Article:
Legal and Logistical Issues
There are also important legal issues to consider when offering services for kids and teens. A good rule of thumb is to keep the parent in the room for any child under 18, which is the policy for all of the Ginger Lily spa services at Beaches. It’s also smart to avoid having younger clients completely disrobe, which is another Beaches rule. “The kids are not fully undressed,” says Huey. “Most are in bathing suits or shorts so that their modesty is always maintained.”
ESSpa Kozmetika Organic Skincare requires signed parental permission to treat anyone under the age of 18 and requires a legal guardian to be on site for any treatment of a guest under 16 and for that guardian to be in the room for facials and massage treatments. Ascent Spa also requires that a parent or guardian be present at all times and that they also sign a release that tasks them with full responsibility for the child within the facility. “It goes beyond the treatment room,” says Clark. “You never know what other guests are in the facility. They need to be aware of strangers dressed in nothing but a robe and how things like steam and sauna—extreme heat for longer periods of time—can affect smaller children detrimentally.”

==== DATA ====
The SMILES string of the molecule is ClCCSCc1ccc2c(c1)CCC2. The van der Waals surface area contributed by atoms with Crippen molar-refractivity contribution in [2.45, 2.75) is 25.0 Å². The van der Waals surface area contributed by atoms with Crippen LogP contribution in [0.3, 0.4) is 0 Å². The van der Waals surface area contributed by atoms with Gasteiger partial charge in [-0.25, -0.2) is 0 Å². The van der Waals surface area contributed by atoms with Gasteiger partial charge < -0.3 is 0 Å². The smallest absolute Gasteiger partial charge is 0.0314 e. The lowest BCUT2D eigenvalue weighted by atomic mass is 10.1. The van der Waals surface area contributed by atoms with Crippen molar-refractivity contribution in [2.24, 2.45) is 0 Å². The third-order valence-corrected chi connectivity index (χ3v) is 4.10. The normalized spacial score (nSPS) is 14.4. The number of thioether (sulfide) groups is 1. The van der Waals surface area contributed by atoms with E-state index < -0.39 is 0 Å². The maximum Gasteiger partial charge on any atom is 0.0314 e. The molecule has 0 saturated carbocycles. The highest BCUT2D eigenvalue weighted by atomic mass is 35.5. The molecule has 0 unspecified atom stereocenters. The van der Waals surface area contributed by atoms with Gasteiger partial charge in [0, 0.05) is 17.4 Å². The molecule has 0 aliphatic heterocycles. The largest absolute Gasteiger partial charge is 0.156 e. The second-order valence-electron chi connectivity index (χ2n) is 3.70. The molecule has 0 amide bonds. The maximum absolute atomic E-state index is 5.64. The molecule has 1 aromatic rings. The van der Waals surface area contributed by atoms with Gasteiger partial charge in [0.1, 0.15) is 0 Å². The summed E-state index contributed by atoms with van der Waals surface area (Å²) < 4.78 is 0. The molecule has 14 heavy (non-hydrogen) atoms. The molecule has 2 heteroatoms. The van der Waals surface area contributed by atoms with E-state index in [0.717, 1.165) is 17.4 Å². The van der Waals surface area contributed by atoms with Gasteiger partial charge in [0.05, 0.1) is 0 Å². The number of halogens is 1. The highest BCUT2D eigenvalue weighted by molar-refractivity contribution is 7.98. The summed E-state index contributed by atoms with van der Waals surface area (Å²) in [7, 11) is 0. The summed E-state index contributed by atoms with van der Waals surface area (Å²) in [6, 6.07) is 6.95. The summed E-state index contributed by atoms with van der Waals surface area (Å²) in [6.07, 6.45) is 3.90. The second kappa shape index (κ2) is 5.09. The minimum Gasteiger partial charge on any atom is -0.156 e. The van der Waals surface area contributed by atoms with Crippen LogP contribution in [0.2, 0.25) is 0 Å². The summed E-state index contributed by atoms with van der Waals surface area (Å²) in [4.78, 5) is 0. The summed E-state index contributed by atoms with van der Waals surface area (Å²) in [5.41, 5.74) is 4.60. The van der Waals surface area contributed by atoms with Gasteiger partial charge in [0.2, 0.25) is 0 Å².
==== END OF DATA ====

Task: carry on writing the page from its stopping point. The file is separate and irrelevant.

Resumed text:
Beyond the legal issues, offering services for kids and teens has been a source of debate and can raise potential issues for a spa. For one, child-free guests may not appreciate the presence of children in their spa space, so there is often a struggle between being family friendly and respecting the privacy and serenity of all of your clients. A solution is to offer these services during off hours or during a time when you can reserve the spa solely for underage guests.
Still others wonder if offering spa services to children is over-indulgent and contributes to a generation of spoiled kids with unrealistic expectations. “It is a struggling balance in the industry as a whole, I think, that we try to provide this wellness component into people’s lives, but in many facilities, we strive to add new luxuries and extras that do make it an indulgence,” says Clark. “Does a 13-year-old understand that? Can they appreciate that perhaps this isn’t an everyday expectation outside the spa? Can we introduce it so they can grow into adults that can find that balance and incorporate both pieces—health and indulgence—into their lifestyle?”